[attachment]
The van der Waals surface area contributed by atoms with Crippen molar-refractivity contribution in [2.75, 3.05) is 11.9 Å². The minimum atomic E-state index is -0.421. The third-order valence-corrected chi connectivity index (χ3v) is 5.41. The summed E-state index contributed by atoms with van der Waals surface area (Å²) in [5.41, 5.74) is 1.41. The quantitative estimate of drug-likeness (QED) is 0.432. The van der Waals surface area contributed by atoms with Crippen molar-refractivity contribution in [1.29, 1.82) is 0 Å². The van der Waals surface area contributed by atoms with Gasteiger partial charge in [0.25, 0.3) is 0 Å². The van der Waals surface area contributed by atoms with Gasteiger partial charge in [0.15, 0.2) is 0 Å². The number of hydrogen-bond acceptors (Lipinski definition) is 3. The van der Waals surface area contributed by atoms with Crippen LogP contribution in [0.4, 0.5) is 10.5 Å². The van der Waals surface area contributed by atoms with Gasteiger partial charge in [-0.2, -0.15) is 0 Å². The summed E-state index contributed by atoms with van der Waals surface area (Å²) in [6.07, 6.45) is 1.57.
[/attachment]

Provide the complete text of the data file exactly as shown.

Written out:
The van der Waals surface area contributed by atoms with Crippen molar-refractivity contribution in [2.75, 3.05) is 11.9 Å². The minimum atomic E-state index is -0.421. The third-order valence-corrected chi connectivity index (χ3v) is 5.41. The summed E-state index contributed by atoms with van der Waals surface area (Å²) in [5.41, 5.74) is 1.41. The quantitative estimate of drug-likeness (QED) is 0.432. The van der Waals surface area contributed by atoms with Crippen molar-refractivity contribution in [1.29, 1.82) is 0 Å². The van der Waals surface area contributed by atoms with Gasteiger partial charge in [0.25, 0.3) is 0 Å². The van der Waals surface area contributed by atoms with Gasteiger partial charge in [0.15, 0.2) is 0 Å². The number of hydrogen-bond acceptors (Lipinski definition) is 3. The van der Waals surface area contributed by atoms with Crippen LogP contribution in [0.4, 0.5) is 10.5 Å². The van der Waals surface area contributed by atoms with Gasteiger partial charge in [-0.2, -0.15) is 0 Å². The summed E-state index contributed by atoms with van der Waals surface area (Å²) in [6.07, 6.45) is 1.57.